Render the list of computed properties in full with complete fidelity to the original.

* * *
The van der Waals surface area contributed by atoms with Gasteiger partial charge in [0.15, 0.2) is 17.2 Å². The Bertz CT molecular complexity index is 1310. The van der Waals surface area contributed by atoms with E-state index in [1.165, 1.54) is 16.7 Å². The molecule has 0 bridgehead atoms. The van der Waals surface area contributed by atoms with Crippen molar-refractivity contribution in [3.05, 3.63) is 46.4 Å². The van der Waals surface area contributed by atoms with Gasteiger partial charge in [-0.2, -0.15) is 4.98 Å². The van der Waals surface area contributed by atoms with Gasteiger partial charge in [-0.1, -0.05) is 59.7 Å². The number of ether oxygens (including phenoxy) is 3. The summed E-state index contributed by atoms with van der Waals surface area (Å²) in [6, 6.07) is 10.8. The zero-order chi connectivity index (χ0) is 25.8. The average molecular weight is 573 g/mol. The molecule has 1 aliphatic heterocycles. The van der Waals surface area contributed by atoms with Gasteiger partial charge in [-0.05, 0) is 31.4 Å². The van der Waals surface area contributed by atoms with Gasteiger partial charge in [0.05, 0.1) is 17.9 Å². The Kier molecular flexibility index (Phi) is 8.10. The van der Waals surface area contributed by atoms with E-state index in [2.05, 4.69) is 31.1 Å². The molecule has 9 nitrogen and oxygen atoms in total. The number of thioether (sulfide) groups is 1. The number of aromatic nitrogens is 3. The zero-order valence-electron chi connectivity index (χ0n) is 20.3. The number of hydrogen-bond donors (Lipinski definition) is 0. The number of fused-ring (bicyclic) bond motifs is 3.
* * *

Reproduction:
The van der Waals surface area contributed by atoms with Gasteiger partial charge in [0.15, 0.2) is 17.2 Å². The Bertz CT molecular complexity index is 1310. The van der Waals surface area contributed by atoms with E-state index in [1.165, 1.54) is 16.7 Å². The molecule has 0 bridgehead atoms. The van der Waals surface area contributed by atoms with Crippen molar-refractivity contribution in [3.05, 3.63) is 46.4 Å². The van der Waals surface area contributed by atoms with Gasteiger partial charge in [-0.2, -0.15) is 4.98 Å². The van der Waals surface area contributed by atoms with Gasteiger partial charge in [-0.1, -0.05) is 59.7 Å². The number of ether oxygens (including phenoxy) is 3. The summed E-state index contributed by atoms with van der Waals surface area (Å²) in [6, 6.07) is 10.8. The zero-order chi connectivity index (χ0) is 25.8. The average molecular weight is 573 g/mol. The molecule has 1 aliphatic heterocycles. The van der Waals surface area contributed by atoms with Gasteiger partial charge in [-0.05, 0) is 31.4 Å². The van der Waals surface area contributed by atoms with Gasteiger partial charge in [0.05, 0.1) is 17.9 Å². The Kier molecular flexibility index (Phi) is 8.10. The van der Waals surface area contributed by atoms with E-state index in [2.05, 4.69) is 31.1 Å². The molecule has 9 nitrogen and oxygen atoms in total. The number of thioether (sulfide) groups is 1. The number of aromatic nitrogens is 3. The zero-order valence-electron chi connectivity index (χ0n) is 20.3. The number of hydrogen-bond donors (Lipinski definition) is 0. The number of fused-ring (bicyclic) bond motifs is 3.